The Extraordinary Creatures of Antonio Pisanello


Antonio di Puccio (c.1395 – 1455) was said, by the polymath, Giorgio Vasari, to have hailed from Verona. Nevertheless, his nickname (Pisanello) would suggest that he had been born in Pisa. Vasari however, was not immune to making the odd mistake and throughout both editions of his Lives of the Artists, referred to Pisanello as Vittore, rather than his given name, Antonio.

Documentary records place Pisanello in Pisa, Venice, Florence, Mantua, Rome, Ferrara, Milan and Naples during the first half of the quattrocento, where he worked variously as a painter, draughtsman and medalist. A proponent of the International Gothic style, Pisanello was a well-known and sought after artist during his own lifetime. Unfortunately, many of his panel paintings and works of monumental proportion have not survived into the present day. Nevertheless, a number of the artist’s depictions of various creatures have endured the ravages of time and circumstance: continuing to delight us with their masterful attention to detail and natural idiosyncrasies. 








Images: Antonio Pisanello, Vision of St Eustace, c. 1440, tempera on wood, 55 x 65 cm, The National Gallery, London. Web Gallery of Art.

St George and the Princess of Trebizond (detail), 1436-38, fresco, Pellegrini Chapel, Sant’Anastasia, Verona. Web Gallery of Art.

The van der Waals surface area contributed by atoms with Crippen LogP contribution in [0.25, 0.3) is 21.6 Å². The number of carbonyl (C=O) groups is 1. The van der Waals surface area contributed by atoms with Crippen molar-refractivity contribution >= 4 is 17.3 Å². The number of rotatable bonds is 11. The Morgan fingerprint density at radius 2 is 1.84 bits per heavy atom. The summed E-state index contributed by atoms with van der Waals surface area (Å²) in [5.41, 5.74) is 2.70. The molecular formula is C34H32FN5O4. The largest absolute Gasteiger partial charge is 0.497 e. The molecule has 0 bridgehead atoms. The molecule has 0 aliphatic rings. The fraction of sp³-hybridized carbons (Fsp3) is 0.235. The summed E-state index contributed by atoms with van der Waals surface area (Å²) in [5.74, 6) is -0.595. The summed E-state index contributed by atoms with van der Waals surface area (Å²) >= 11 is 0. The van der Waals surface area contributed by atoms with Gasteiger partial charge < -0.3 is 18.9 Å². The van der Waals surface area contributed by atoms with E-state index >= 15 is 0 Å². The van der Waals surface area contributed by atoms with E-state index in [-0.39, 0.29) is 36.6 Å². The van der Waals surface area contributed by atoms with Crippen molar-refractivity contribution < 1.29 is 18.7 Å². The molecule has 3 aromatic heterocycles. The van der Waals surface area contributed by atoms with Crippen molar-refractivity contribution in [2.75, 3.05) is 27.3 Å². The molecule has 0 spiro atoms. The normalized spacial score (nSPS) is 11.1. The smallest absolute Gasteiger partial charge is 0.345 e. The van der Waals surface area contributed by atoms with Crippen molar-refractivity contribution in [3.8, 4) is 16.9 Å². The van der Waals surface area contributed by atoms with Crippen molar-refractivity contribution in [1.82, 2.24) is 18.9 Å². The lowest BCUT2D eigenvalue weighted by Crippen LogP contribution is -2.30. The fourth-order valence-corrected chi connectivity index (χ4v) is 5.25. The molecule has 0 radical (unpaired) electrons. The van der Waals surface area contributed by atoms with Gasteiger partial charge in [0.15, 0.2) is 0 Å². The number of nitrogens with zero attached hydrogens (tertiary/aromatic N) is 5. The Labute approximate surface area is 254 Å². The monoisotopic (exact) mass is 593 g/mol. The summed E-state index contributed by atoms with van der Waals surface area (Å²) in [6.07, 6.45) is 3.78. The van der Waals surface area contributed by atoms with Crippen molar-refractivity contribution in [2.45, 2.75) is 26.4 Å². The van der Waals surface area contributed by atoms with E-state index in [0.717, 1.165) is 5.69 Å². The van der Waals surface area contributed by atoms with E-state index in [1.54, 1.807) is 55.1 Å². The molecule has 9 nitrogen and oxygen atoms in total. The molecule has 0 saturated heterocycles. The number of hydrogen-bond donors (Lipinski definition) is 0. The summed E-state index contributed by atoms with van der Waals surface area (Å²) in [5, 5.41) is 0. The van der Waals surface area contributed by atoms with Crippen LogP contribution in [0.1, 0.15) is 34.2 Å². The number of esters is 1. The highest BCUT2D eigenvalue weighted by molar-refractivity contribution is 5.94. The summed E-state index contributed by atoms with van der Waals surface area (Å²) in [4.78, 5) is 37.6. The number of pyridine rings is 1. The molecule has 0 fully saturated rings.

Apes (from the artist’s sketchbook)c. 1430, drawing, Musée du Louvre, Paris. Web Gallery of Art.

Stork, 1430s, drawing, Musée du Louvre, Paris. Web Gallery of Art.

Sturgeon and Six Monkeys, 1430s, drawing, Musée du Louvre, Paris. Web Gallery of Art.

Study of Horse Heads, 1433-38, pen on paper, 290 x 190 mm, Musée du Louvre, Paris. Web Gallery of Art.

Three Cows, 1430s, silver point, pencil and pen, 176 x 226 mm, Musée du Louvre, Paris. Web Gallery of Art.

The Virgin and Child with Saints Anthony Abbot and George, c.1435-4, tempera on poplar, 46.5 x 29 cm, The National Gallery, London. Web Gallery of Art.


References: Giorgio Vasari, “Lives of Gentile Da Fabriano and Vittore Pisanello of Verona.” In https://ebooks.adelaide.edu.au/v/vasari/giorgio/lives/part2.26.html

Raimond van Marie, The Development of the Italian Schools of Painting (Volume 8), Martinus Nijhoff, The Hague, 1927, p.74.

Luke Syson, Dillian Gordon and Susanna Avery-Quash, Pisanello: Painter to the Renaissance Court, published by National Gallery Company, London, distributed by Yale University Press, 2001.


Posted by Samantha Hughes-Johnson.


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